GFC Shocked by Death of Professor; Heart Attack Ends Life of Teaching


Schedule Revised To Include Radio, Bird Study Class

"Fourscore and seven years ago, our fathers brought forth upon this continent a new nation, conceived in liberty and dedicated to the proposition that all men aro created equal. Now we are engaged in a great civil war, testing whether that nation—or any nation so conceived and so dedicated can endure . . . " It was a cool day that November 19 in 1863, and as the tall man stood on the little platform, the sea of faces around him were fixed upon his stately figure. Eyes filled with despair and sorrow were watching the President of the United States as he spoke at the dedication of the Gettysburg National Cemetery. As the President continued the eyes of the people began to show a flicker of hope and victory, for the President was a great orator—not one of fancy words but of sincere,

sympathetic and understanding ones. Yes, this man from Indiana had given those people something to hope for, to believe in, as he had done many times before. His mother, Nancy Hanks, had passed away early in life but she had taught her son well from her one book—the Holy Bible. From the time he was a small boy, the President was ambitious and honest—and he dreamt of the future. He was just a barefoot boy in buckskin breeches shrunken nearly to his knees, but inside he had the heart of the great man he was to become. When anyone inquired as to his plans he would say, "Well, I reckon I'm goin' to be President of the United States one of these days." But few believed the sincere hope of the lad. At the time of the Gettysburg Address the people had been engaged in war—meaning that thou-

The student body and faculty of George Fox college were grieved to learn-that Floyd K. Riley, professor of speech at the college since 1945, passed away at 4:30 p. m., Monday, February 5. Death came as the result of a heart attack while Mr. Riley was driving the family car in Portland. Professor Riley, 59 years old at the time of his passing, was born in 1892. Graduating with an A.B. degree from UCLA in 1926, he joined the teaching staff of that school as assistant in public speaking, which position he held until 1928. Prior to this, from 1925-26, he had taught halftime in public speaking at both UCLA and California college. In 1928 Professor Riley went to the University of Michigan where He taught and did graduate work in speech concurrently. He received his M.A. in speech from that institution in 1930, remaining on the teaching staff until 1935, when he became assistant professor in speech at the University of Oklahoma. Holding this position for one year, Mr. Riley in 1936 became professor of speech at Baker college. Retiring from the field of teaching in 1940, his family moved to Portland. It was from his home there he was called to become professor of speech at George Fox college in 1945. Reverend Frank Shoemaker, pastor of {he Presbyterian church of which the Riley family were members, and Dr. Paul E. Parker", president of the college, brought the funeral messages. Commltal service, in charge of Portland Memorial, was private. Mr. Riley is survived by his wife, Mrs. Irene M. Riley, one daughter, Mrs. Gayle Smith, also of Portland, and one brother living in that city.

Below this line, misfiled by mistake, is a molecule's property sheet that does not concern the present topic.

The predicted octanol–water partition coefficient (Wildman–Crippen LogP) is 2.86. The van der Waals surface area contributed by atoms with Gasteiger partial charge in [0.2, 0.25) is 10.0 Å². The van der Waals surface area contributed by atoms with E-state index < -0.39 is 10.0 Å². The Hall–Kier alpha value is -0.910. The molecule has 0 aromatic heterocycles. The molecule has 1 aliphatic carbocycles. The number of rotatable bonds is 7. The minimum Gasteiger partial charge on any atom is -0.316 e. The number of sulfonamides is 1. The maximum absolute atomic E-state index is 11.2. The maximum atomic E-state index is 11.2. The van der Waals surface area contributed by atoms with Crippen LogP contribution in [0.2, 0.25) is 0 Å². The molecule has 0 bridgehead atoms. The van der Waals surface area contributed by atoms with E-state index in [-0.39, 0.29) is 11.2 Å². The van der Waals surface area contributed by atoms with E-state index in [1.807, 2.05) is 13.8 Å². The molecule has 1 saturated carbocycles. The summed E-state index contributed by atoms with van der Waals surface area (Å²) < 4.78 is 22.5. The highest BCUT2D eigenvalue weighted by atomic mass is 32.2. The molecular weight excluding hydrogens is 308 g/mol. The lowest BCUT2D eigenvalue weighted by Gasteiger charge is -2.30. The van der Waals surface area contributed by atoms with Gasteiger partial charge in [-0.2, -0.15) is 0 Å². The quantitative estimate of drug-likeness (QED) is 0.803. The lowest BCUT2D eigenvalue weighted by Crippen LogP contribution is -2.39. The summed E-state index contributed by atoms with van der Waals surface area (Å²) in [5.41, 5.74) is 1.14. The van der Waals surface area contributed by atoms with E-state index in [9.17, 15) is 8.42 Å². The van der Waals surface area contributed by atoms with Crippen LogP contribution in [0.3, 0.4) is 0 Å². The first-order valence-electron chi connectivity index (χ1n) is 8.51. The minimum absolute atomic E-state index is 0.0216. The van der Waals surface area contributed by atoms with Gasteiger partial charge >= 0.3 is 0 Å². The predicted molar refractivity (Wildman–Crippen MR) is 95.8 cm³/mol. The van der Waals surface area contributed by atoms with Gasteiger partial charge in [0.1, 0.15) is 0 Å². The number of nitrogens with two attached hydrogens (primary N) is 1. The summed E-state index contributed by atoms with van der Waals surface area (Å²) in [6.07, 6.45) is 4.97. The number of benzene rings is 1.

Several new courses which were not originally on the schedule are being offered this second semester at George Fox college for the first time. On new course that is definitely new to GFC is ornithology. It is a bird study course taught by Dr. Paul Parker. Bird study has been called the millionaire's hobby, but nevertheless one that can be enjoyed by everyone. It has been estimated that 360,000 people in America claim ornithology as a hobby. The course meets 4th period on Monday, Wednesday and Friday and there will be arranged field and laboratory work. Mr. Marvin Baker is offering a course in radio speech this semester. Besides being an introduction to radio work, radio students will be writing fifteen minute radio scripts and producing some professionally written thirty minute works. They will also broadcast over station KMCM, McMinnville. February 13 a guest speaker, the Dates to remember: Feb. IMS—Revivals. station manager from KMCM, will 19—Play tryouts. speak to the class. 9—Basketball game with Meeting in the gym on Tuesday Oregon Medical and Thursday evenings under the School (here). instruction of George Bales will 10—Game with the Salem be the class on scouting. This News (here). course is designed to train Boy Scout leaders in the fundamentals Mar. 1, 2,3—GF club grade school basketball t o u r n a of scouting. i ment here. 16,17—"Whatsoever Y e Sow". * » • Miss Lucy Clark, matron of Edwards hall, reports that the new sands had given their lives to the divan and chair for the parlor advancement of democracy and have arrived. The furniture was equal rights. The President real- bought for (he dorm by the ladles' ized the tragedy of war and if he auxiliary. * • • were here today he no doubt would Students interested in trying be doing his best to prevent strife between nations as well as individ- out for the spring production, uals. Perhaps the United States "Whatsoever Ye Sow", remember in this year, 1951, needs another that tryouts will be held by Miss President like him. We need his Clark on February 19. The play ideals, his wisdom and humor, his book will be on the reserve shelf. * » * sympathy and understanding—his An all-day of prayer was obGod. We need his faith and trust in the only One that can bring served by the students of George Fox college on Wednesday, Febpeace on earth. ruary 7. Although classes were As we recover from World War not dismissed, the day was. offiII, instad of looking to World War cially declared to be one of speIJI, we need to remember what cial prayer. Dr. Paul Parker that great President in his Gettys- brought a message concerning the burg Address said. " . . . that we revivals along with a brief report here highly resolve that these of his recent trip to Puget Sound dead shall not have died in vain; Quarterly meeting during the regthat this nation shall, under God, ular chapel period. The observhave a new birth of freedom; and ance of the day was climaxed in that government of the people, the regular Wednesday night by the people, for the people, shall prayer meeting held in the dining not perish from the earth." hall.